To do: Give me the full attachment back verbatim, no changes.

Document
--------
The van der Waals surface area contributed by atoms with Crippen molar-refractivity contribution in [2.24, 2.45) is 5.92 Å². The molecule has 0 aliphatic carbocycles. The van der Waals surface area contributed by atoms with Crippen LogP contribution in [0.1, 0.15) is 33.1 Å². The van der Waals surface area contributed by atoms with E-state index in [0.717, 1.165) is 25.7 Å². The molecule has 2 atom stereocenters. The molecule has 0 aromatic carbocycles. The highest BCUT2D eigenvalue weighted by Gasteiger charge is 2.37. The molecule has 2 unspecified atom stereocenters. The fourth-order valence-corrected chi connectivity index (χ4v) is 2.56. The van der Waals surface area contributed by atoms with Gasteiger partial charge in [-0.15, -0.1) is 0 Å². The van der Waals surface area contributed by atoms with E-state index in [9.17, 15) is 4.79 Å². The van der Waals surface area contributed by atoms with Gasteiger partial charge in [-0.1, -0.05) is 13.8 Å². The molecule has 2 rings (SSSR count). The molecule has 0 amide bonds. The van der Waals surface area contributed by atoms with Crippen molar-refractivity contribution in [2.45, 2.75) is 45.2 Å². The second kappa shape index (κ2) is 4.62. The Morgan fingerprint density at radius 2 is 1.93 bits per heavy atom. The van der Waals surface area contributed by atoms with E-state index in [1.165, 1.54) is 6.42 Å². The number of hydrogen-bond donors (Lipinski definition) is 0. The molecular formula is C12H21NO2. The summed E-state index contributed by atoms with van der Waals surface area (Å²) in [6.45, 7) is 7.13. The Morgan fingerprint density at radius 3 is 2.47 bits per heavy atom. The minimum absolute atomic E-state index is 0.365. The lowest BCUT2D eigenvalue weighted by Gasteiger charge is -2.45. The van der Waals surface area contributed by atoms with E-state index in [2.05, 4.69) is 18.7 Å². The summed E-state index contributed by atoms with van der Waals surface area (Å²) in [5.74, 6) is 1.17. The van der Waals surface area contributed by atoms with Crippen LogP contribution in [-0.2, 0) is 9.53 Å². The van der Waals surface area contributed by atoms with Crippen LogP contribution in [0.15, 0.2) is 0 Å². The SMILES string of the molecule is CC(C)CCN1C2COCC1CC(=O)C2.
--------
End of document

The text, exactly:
The van der Waals surface area contributed by atoms with Crippen molar-refractivity contribution in [2.24, 2.45) is 5.92 Å². The molecule has 0 aliphatic carbocycles. The van der Waals surface area contributed by atoms with Crippen LogP contribution in [0.1, 0.15) is 33.1 Å². The van der Waals surface area contributed by atoms with E-state index in [0.717, 1.165) is 25.7 Å². The molecule has 2 atom stereocenters. The molecule has 0 aromatic carbocycles. The highest BCUT2D eigenvalue weighted by Gasteiger charge is 2.37. The molecule has 2 unspecified atom stereocenters. The fourth-order valence-corrected chi connectivity index (χ4v) is 2.56. The van der Waals surface area contributed by atoms with Gasteiger partial charge in [-0.15, -0.1) is 0 Å². The van der Waals surface area contributed by atoms with E-state index in [9.17, 15) is 4.79 Å². The van der Waals surface area contributed by atoms with Gasteiger partial charge in [-0.1, -0.05) is 13.8 Å². The molecule has 2 rings (SSSR count). The molecule has 0 amide bonds. The van der Waals surface area contributed by atoms with Crippen molar-refractivity contribution in [2.45, 2.75) is 45.2 Å². The second kappa shape index (κ2) is 4.62. The Morgan fingerprint density at radius 2 is 1.93 bits per heavy atom. The van der Waals surface area contributed by atoms with E-state index in [1.165, 1.54) is 6.42 Å². The number of hydrogen-bond donors (Lipinski definition) is 0. The molecular formula is C12H21NO2. The summed E-state index contributed by atoms with van der Waals surface area (Å²) in [6.45, 7) is 7.13. The Morgan fingerprint density at radius 3 is 2.47 bits per heavy atom. The minimum absolute atomic E-state index is 0.365. The lowest BCUT2D eigenvalue weighted by Gasteiger charge is -2.45. The van der Waals surface area contributed by atoms with E-state index in [2.05, 4.69) is 18.7 Å². The summed E-state index contributed by atoms with van der Waals surface area (Å²) in [5.74, 6) is 1.17. The van der Waals surface area contributed by atoms with Crippen LogP contribution in [-0.2, 0) is 9.53 Å². The van der Waals surface area contributed by atoms with Crippen LogP contribution in [0.15, 0.2) is 0 Å². The SMILES string of the molecule is CC(C)CCN1C2COCC1CC(=O)C2.